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2015 Bookseller Resource Guide
Special Report

The Big Sell

Publishers’ promos offered potential book agents ‘liberal’ terms and widely emphasized the ease of selling their titles. credit: Metropolitan Toronto Reference Library
Publishers’ promos offered potential book agents ‘liberal’ terms and widely emphasized the ease of selling their titles. credit: Metropolitan Toronto Reference Library
Publishers’ promos offered potential book agents ‘liberal’ terms and widely emphasized the ease of selling their titles. credit: Metropolitan Toronto Reference Library
Publisher’s promo offering liberal terms to agents credit: The Colored American
Throughout most of the late 19th century, how-to pamphlets were the chief means by which publishing houses trained their door-to-door agents credit: Jeffrey S. Murray

University students were in such high demand that some publishers placed special recruiters on campuses. Regaling the college boys with tales of great profits and ‘good times in the field,’ the recruiter signed up as many students as he could since he usually received a small commission for each book the students sold. In the last days of the term, the recruiter would return to the college and give the greenhorn agents their training,” … putting them through a drill calculated to qualify any receptive person for a successful career in that line of work.” He showed the students how to hold the sales prospectus so that the book could be seen no matter which way the customer turned. This left one hand free to turn pages and to point out items of interest. Some of the more dexterous learnt to turn the pages with the hand holding the book so as to leave the other free for eloquent gestures.

By far the most effective tool in the sales kit was the prospectus.

Agents without educational qualifications or the special training offered by the campus recruiters could still sell books, but they usually had to work a ‘graft,’ as it was called. Some ‘graft’ agents sold books by the yard; others made innuendoes to a risqué content; some worked rich old ladies; others prowled the factory floor. One female agent in Toronto, Canada, was particularly inventive. She called on housewives during the day and offered them a $20-book package that was supposedly endorsed by the Board of Education. Apparently, she sold a number of the pricey packages before the Board could warn its citizens that it had authorized no one to make such a claim.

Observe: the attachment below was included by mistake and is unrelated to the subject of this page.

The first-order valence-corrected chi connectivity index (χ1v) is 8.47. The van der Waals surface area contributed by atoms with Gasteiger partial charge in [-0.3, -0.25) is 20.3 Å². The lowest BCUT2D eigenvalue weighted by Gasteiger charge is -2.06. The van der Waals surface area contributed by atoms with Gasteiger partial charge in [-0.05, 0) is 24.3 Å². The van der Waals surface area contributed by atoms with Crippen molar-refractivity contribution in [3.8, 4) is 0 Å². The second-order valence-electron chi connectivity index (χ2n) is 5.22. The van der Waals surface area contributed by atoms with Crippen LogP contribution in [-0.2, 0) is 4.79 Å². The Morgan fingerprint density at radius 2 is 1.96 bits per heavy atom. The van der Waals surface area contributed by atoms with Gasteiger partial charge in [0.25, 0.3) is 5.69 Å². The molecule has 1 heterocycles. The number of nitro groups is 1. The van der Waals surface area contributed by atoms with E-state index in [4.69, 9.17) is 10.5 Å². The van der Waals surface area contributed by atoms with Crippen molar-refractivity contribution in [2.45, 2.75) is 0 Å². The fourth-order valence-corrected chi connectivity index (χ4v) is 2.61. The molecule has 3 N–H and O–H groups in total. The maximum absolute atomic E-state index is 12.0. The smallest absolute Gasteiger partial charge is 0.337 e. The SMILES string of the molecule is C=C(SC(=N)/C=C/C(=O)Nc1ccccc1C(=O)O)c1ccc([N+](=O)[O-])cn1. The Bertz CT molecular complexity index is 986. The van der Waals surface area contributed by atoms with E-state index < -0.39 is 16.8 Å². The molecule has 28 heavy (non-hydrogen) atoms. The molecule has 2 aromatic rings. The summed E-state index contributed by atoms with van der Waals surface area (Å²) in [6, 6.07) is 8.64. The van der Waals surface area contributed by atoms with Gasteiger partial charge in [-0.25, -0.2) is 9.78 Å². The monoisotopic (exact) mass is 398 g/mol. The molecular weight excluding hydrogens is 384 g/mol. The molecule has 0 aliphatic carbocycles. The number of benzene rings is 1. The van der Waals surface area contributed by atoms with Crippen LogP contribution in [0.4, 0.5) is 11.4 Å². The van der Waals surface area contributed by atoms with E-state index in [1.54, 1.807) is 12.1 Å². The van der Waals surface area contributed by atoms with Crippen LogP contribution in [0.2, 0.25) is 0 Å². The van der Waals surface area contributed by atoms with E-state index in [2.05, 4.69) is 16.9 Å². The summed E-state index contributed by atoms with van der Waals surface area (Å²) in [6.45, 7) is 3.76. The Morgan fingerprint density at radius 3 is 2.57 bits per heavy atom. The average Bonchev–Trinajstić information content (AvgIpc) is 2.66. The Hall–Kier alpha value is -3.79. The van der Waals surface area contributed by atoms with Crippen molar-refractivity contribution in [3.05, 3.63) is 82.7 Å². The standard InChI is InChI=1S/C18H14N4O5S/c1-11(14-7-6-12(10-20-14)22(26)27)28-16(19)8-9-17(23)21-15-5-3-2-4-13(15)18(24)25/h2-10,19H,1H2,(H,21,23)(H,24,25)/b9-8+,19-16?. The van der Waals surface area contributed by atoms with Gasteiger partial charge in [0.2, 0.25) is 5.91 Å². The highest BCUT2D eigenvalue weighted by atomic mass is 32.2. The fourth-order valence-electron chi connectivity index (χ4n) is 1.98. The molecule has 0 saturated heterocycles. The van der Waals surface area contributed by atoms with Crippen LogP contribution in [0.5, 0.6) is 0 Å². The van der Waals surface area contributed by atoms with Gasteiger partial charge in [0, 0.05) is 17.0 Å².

Graft agents eventually brought the door-to-door book business into disrepute. “They have no liking for the work,” admitted one book agent to a reporter for Toronto’s Globe newspaper, “and [they] go at it very often in a spirit of desperation—not caring who they offend, or whether they leave a favourable impression or not, so long as they can make a few dollars.”

Successful agents—whether honest or indifferent—developed a natural gift for talking, for embracing an extravagant vocabulary, and for inflating the value of the work they were selling. Even if it took as much as a half-day, agents were advised to keep talking until the potential customer added his name to the subscription list.

Elizabeth Lindley learned first-hand how well this technique worked. She was not having much success selling her books when a female acquaintance offered to show her some tricks. Her tutor had never peddled books—she usually sold cheap cosmetics—yet she was able to sell in a few hours what would have taken Lindley all week. Lindley was amazed at how easily her tutor adapted herself to the person and the situation and struck up a conversation. “If interviewing an Eastern man, she was from the East, if a Western, she was from the West,” relates Lindley. “Her place of birth was changed so many times to suit the occasion that I think it embraced every State in the Union; while her parents were English, Irish, French or German, as the situation required.”

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